"Get out of here and let the children live," demonstrators chanted as they called on the socialist government's equality minister Bibiana Aido to resign, reported France 24.
The bill passed through parliament and allows women to get an abortion up to 14 weeks into her pregnancy.
As it is, a woman can only terminate her pregnancy under specific circumstances, including rape, fetal abnormalities or physical danger to the mother's health and life, according to the BBC.
The new bill is expected to come into existence in July.
A series of ethical issues have the Catholic right pitted against the government, which legalized gay marriage and made divorce easier, according to the BBC.
Socialst Prime Minister Jose Luis Rodriguez Zapatero said the only difference with this bill is that women will not be sent to jail or threatened with jail time for terminating her pregnancy.
Children should not be responsible if their parents do not want them. Parents should have thought about that aspect before, Marta Puig told AP news reporters.

Refused: Gay Rights Activists Rally at Chruch

Hundreds of Dutch activists in 's-Hertogenbosch left church Sunday after the priest refused to distribute communion to a practicing homosexual.

Protestors in pink wigs and shirts left church after discovering the church was not serving communion to anyone that Sunday.

The dispute came when the carnival 'prince' was told he would not be served communion at a Roman Catholic church.

The Netherlands was the first country to initiate gay marriages, and many Dutch support gay rights, according to the BBC.

One man said he just wants equal rights. If he is a sinner who cannot receive communion, the priest should refuse communion to all sinners.

The church diocese issued a statement saying church is not an appropriate place for a protest and will maintain its stance on refusing open homosexuals communion, according to Lifesite. .


Death Toll Rises after Floods Ravish Madeira

At least 40 people have died, hundreds more were injured and many more are missing after a flood ravished through Madeira, CNN reported Sunday.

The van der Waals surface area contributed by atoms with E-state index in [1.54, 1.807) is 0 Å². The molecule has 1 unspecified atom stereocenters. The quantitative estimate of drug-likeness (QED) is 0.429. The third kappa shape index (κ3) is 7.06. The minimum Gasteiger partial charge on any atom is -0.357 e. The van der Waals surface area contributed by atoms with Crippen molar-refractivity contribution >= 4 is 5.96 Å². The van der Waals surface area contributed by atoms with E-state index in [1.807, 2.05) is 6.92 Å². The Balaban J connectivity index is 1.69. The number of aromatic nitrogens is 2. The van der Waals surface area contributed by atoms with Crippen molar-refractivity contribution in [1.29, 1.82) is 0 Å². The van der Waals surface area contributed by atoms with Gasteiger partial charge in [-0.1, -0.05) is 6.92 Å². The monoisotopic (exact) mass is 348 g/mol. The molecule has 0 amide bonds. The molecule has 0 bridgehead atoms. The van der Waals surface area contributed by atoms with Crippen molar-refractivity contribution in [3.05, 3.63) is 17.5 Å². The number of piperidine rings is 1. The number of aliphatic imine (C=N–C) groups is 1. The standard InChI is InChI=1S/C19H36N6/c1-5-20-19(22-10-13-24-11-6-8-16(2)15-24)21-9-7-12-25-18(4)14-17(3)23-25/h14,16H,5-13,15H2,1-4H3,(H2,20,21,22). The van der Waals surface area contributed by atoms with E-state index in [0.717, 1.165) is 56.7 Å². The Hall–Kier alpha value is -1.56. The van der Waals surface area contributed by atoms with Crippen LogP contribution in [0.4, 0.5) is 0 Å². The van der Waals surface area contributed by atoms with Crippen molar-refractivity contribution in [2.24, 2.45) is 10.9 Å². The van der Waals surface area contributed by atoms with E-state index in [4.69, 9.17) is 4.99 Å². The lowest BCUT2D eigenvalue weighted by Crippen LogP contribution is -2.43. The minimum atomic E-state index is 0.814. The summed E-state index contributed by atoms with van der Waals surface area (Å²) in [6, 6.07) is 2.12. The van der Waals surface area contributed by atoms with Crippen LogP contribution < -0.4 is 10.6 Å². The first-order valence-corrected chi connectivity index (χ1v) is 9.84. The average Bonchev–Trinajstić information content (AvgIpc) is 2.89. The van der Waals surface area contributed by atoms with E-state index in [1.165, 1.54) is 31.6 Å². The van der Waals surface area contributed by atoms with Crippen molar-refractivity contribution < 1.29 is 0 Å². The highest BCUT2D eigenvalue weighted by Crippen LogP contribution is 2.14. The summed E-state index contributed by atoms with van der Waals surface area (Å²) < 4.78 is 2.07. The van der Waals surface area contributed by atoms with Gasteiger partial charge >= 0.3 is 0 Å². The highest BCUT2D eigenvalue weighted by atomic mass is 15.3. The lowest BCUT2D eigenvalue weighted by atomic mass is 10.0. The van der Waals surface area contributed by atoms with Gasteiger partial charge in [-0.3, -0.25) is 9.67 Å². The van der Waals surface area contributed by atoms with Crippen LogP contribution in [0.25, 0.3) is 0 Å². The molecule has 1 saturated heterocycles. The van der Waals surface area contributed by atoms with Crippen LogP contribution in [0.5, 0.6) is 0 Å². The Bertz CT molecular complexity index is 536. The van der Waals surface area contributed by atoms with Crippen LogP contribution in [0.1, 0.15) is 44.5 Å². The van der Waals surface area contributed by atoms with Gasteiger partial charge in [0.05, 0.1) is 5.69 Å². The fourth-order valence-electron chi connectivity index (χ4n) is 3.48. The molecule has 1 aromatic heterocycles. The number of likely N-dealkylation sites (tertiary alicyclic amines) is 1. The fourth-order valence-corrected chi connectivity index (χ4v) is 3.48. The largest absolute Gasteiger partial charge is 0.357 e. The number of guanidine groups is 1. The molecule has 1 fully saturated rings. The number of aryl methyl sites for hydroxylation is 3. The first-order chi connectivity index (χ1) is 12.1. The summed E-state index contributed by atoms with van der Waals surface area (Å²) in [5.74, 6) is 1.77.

Water, mud, stone and trees are just some of the debris that is charging off Madeira's mountains, and British Holiday Maker Kathy Sayers told the BBC that Funchal's infrastructure is destroyed and the city's drains cannot cope with the sludge pouring off the mountains.
The floods destroyed houses, buildings, bridges and lives. At least 250 have been evacuated, and search and rescue teams are still trying to locate missing people, according to the BBC.
Portuguese Prime Minister Jose Socrates said "the situation is under control," a quote pulled from CNN, and the government is offering its support.
The BBC Weather Centre reported the floods were due to a low pressure system and Madeira could expect more rain, but more rain will not result in another flood, BBC said.

Grandma Fights off Shark Attack After it Bit her Butt

A 60-year-old grandma fought off a shark after it tore into her buttocks and legs in the tug of war match, according to SMH.
Patty Trumbull was snorkeling with her husband and friends near Whitsunday Islands, Queensland when she felt a huge tug at her, the BBC reported.
"I turned around and saw this huge shark," Trumbull said, as she told herself the shark was not going to get the better of her.
Trumbull began repeatedly punching the shark in its nose, and when it pulled her under, she kicked it in the neck until it released her.
Doctors said Trumbull is lucky to be alive.